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Vaginal Gel Can Reduce HIV Risk in Women, Researchers Report in Science
Estimated HIV/AIDS prevalence among young adults (15-49) by country as of 2008, based on data from UNAIDS 2008 global report.
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A vaginal gel containing the HIV drug tenofovir has shown promise as a safe and effective method for reducing HIV infection in women, according to a study conducted in South Africa. The study was published Monday 19 July at the Science Express website.
HIV prevention options for women are urgently needed, especially in sub-Saharan Africa where young women bear the greatest burden of the HIV epidemic.
In this region, approaches to HIV prevention such as abstinence, monogamy, and condom use is “very difficult for young women, so our existing tools don’t address the South African epidemic,” said author Salim Abdool Karim of the Centre for the AIDS Program of Research in South Africa (CAPRISA) at the University of KwaZulu-Natal in Durban, South Africa, and the Mailman School of Public Health at Columbia University.
In a teleconference for journalists, co-lead author Quarraisha Abdool Karim, who is also at CAPRISA and Columbia University, elaborated on this point, asking listeners to imagine a typical scenario:
“A young woman in a rural community in South Africa walks through many clinic doors but particularly mine over the past 20 years. [She is] coming in and asking me, what do I have to offer her to protect her from getting infected? Her partner is a migrant worker. He refuses to use a condom. She’s not sure about his faithfulness in the relationship. And she cannot use a female condom either in this relationship. And until today, I’ve not been able to say, ‘This is what I have to offer you.’ Today that changes.”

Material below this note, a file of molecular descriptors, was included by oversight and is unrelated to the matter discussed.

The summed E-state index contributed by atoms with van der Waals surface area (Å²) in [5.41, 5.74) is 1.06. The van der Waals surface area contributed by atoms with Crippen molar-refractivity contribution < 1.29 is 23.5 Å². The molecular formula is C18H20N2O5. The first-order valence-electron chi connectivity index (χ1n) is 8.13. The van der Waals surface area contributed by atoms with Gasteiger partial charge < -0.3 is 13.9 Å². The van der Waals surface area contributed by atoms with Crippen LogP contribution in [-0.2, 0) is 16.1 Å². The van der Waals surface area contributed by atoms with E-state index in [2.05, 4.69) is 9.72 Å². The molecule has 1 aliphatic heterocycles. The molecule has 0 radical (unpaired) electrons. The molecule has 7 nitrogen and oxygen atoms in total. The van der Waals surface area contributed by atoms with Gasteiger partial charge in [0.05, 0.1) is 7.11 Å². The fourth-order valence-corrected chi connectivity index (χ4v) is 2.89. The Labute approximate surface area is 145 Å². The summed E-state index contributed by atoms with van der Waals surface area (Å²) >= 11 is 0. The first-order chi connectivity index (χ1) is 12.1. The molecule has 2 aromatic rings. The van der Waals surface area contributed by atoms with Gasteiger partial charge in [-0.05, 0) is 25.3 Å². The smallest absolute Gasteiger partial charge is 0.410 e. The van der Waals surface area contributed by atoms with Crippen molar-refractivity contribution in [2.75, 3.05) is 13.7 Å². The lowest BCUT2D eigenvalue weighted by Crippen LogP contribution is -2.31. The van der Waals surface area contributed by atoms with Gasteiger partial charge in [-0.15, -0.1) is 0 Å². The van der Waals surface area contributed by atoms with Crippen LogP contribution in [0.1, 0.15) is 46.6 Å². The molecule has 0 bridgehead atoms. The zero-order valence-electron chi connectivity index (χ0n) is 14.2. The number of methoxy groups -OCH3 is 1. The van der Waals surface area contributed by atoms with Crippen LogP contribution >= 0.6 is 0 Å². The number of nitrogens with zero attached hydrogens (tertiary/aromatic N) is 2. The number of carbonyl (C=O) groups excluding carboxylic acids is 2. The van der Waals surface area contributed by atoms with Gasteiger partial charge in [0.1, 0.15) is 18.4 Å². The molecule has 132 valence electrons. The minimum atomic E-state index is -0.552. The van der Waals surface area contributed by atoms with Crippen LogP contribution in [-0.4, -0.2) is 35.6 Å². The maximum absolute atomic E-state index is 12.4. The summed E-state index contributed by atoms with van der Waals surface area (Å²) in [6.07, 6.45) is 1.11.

The Abdool Karims and their colleagues now report results from the CAPRISA 004 Randomized Control Trial, a nearly three-year trial conducted in urban and rural South African women, which tested the gel’s efficacy at preventing HIV infection. The trial was a double-blind, randomized control trial, in which about 445 women received the tenofovir gel and 444 received a placebo gel.
The tenofovir gel reduced HIV infection by 39% overall and by 54% in women who used the gel most consistently, compared to the women who used the placebo, the researchers report.
The women in the trial were tested for HIV at monthly follow-up visits, at which they also received reproductive health services, such as pregnancy tests, and HIV prevention services, including HIV pre- and post-test counseling, HIV risk-reduction counseling, condoms, and treatment for other sexually transmitted diseases.
In their article, the authors point out several issues that will need further research, including the need to enhance and objectively measure how closely women follow the instructions about using the gel, since about 40% of the women in the trial had below 50% adherence. Furthermore, the gel’s effectiveness appeared to decline after 18 months, and the reasons for this trend, including the possibility of declining adherence over time, need further investigation.
20 July 2010